Like many other children, when December comes around our children enjoy carefully writing out “Wish Lists” to send to Santa. They excitedly think about presents and consider what special items they might write down. This year our nine-year-old son Jameson patiently helped our five-year-old daughter Jubilee put together a lengthy list of her favorite things. At our dining room table sat a little guy we are fostering. At six years old he has already lived in a few different houses and spent the holidays with a few different families. On this particular Thursday night, he was writing a special letter to Santa and he wanted to put on his list a certain toy he once had at his mom’s house, but he couldn’t remember what it was called. And then I think he just got to feeling so sad about it. Big alligator tears were sliding down his little-freckled cheeks. I tried to help him find it by having him describe it and looking at pictures online, but we just couldn’t figure it out together.
Around the holidays, I see many others struggle with family dynamics, financial burdens and worry over holiday stress. I just keep thinking about the heartache of this six-year-old boy away from his mom, in his third foster home, longing for a home and a toy that’s probably long gone. The good news is, there are many ways that foster and adoptive parents can reduce stress and anxiety for children over the holidays. Here are my top three best bets for a smoother holiday season.
Number one: Honor every family member’s traditions.
We have a family habit of making a list on our chalkboard of all the things we would like to do over the holiday season. Sometimes they are simple items such as reading a Christmas book, drinking hot cocoa, or watching a favorite movie together. Making a family to-do list together builds trust and empowers children to have the opportunity to choose things that they would like to do. I ask them if there are certain foods that they would like to include in our holiday meals. We always plan time for the children to buy small gifts for their parents to take to visitation as well.
Number two: Prediction. Prediction. Prediction.
I can’t stress this enough. Let your children know what’s coming next. If your schedule is going to be different over the holidays, consider making a visual schedule somewhere accessible for them. We have done this in a few different ways. Our son Jayvon has a white-board in his room with different small pictures that let him know what’s coming next. Last year our son Jameson had a calendar in his room that marked the days we were visiting people as well as his school holiday concert. Christmas was marked with a big sticker. We also use our chalkboard for this on nights when our kids are especially worked up. Visual aids can be extremely soothing for children who have lived in chaotic environments.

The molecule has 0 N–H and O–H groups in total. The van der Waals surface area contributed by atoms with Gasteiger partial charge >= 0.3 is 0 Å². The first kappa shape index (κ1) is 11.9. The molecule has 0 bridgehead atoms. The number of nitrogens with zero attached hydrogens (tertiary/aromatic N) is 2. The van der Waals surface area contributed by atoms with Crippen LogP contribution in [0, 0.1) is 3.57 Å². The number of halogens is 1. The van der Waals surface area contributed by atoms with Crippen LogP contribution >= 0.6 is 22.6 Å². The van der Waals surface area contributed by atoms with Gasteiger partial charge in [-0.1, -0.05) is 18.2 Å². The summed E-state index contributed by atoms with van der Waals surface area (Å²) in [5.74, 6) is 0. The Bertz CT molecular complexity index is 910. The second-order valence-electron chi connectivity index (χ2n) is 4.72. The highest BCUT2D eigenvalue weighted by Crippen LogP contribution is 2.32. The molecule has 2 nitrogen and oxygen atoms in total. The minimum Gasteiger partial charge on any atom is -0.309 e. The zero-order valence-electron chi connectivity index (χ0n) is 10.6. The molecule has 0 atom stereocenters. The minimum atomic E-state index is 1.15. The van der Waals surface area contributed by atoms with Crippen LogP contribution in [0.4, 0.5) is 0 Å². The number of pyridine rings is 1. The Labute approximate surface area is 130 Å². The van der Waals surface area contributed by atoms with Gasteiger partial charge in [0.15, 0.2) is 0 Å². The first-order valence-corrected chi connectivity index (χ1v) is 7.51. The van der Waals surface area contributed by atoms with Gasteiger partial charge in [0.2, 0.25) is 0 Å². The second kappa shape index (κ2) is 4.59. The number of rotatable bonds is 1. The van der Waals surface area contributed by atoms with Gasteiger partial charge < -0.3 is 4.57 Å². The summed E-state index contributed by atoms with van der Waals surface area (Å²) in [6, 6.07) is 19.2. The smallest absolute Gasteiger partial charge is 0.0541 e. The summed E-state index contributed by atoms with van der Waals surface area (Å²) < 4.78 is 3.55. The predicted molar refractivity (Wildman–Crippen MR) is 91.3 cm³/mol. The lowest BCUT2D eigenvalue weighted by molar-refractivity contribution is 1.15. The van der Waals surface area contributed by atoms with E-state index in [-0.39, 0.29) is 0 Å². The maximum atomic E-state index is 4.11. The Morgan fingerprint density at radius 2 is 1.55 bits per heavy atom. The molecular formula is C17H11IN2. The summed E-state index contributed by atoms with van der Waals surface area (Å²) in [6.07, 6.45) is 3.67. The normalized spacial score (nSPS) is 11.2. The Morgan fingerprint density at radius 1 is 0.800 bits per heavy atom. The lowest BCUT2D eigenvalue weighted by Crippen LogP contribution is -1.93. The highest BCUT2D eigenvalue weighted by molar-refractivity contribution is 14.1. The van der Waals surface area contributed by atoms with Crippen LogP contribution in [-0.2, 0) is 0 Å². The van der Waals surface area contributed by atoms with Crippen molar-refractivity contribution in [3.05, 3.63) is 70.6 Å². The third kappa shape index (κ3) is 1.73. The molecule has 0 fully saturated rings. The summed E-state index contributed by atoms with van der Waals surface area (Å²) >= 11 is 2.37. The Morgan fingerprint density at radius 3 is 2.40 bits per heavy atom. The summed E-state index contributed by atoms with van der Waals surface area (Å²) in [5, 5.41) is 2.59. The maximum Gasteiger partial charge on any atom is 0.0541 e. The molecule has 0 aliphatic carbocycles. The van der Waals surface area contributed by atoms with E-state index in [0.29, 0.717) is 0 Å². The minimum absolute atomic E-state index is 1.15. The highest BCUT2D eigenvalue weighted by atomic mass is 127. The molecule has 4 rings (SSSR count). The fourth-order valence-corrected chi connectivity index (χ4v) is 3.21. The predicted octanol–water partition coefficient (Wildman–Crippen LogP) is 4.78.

Number three: Adjust your expectations for yourself and your child.
Especially if you have children who have been newly placed within your home or are sensitive to changes in environment. If on a typical Christmas day, you have a flurry of opening presents, followed by celebrations in three different relatives’ homes in different cities, adjust the expectations for new children. It may be very overwhelming to meet that many new people at one time. Consider if they may do best with having some planned downtime, or time to do a sensory-friendly activity that can help center them over the busy days. Try to be in tune with what your children need if they are feeling sad or anxious. Plan ahead for potential meltdowns! This year it might be best not to stretch yourself too thin. It’s okay to say no to some activities and invitations.
We remind each other at our house that everything doesn’t have to be perfect to be wonderful. Children can love spending the holidays with your family, and be deeply missing their own family as well. It can take a lot of grace, patience and mercy to get through the holiday season. Give yourself some space to enjoy the holidays without so much pressure.